Auto Detailing - August 2008

At the Car Wash —
Part 2: Definitions are the Key

By Prentice St. Clair

This is the second in a series about offering detailing at a car wash. In last month’s column, we discussed the distinctions between express and full-service detailing.

Express detailing is defined as a maintenance service that is performed while the customer waits — usually completed within 15 minutes after the car wash — on a vehicle that is already in relatively good condition by virtue of it being newer or detailed on a regular basis. I noted that a common problem in delivering express detailing is customer dissatisfaction that results from forcing express services onto vehicles that are in inappropriate condition for satisfactory results to be achieved.

Full-service detailing, on the other hand, is a more thorough and complete rejuvenation and protection of all of the surfaces on the vehicle. Full-service is not typically performed while the customer waits because it takes quite a bit longer than express. It is appropriate to be performed on vehicles that are older or neglected, or for those customers who demand a higher level of perfection than can be delivered by express.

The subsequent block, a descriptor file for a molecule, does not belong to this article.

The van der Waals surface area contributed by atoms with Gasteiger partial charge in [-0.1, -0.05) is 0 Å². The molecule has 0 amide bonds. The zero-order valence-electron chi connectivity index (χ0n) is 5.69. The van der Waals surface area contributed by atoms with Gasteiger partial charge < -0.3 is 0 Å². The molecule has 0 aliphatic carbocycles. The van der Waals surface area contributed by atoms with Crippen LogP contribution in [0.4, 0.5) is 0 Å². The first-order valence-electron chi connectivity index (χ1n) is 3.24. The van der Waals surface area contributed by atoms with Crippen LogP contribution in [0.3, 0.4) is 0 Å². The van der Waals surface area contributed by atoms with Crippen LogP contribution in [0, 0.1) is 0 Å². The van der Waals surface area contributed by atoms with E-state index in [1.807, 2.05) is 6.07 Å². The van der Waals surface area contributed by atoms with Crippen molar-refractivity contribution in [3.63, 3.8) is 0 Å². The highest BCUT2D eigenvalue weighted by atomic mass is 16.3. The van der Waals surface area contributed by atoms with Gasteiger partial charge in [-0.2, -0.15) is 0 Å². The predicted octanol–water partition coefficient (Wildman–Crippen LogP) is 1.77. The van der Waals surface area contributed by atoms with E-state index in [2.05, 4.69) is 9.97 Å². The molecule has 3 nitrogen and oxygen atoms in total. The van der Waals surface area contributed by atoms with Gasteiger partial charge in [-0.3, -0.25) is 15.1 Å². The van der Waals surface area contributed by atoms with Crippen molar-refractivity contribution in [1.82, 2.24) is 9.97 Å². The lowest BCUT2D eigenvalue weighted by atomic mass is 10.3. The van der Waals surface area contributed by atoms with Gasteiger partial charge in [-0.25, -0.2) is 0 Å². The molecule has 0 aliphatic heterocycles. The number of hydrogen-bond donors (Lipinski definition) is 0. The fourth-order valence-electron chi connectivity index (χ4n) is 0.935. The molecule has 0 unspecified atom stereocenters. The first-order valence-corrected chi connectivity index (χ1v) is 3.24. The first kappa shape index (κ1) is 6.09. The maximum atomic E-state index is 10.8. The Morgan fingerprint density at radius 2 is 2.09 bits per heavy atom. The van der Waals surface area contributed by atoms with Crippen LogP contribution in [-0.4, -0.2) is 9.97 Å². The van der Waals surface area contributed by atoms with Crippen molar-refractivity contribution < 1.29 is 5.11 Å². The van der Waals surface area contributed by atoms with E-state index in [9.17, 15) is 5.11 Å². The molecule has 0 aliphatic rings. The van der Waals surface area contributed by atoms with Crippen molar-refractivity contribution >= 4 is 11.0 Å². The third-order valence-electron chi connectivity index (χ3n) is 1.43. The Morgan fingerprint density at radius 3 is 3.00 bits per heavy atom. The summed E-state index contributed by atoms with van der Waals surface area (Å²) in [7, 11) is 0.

A common problem at a car wash that offers detailing of any kind is ensuring that all involved parties clearly understand what is being offered and what is to be delivered for each detailing menu item. This goes for the service writers, customers, detail technicians, and managers. Often, misunderstanding stems from the lack of a clear distinction between full-service and express as well as clear definitions of each menu item.

Now, there is something to be said for customizing the detail menu to fit the specific needs of the customers who frequent the car wash, or to the particular market at hand. I am not suggesting that every car wash operator should do exactly as I, or anyone else for that matter, say. I am merely trying to help the operator avoid common problems.


The challenge of creating clear definitions of express and full-service detailing can impact several aspects of the performance of the detail center. First, if service advisors do not understand or, worse, have a misunderstanding of the different detailing options that are available to the consumer, they will have a difficult time selling appropriate detailing packages.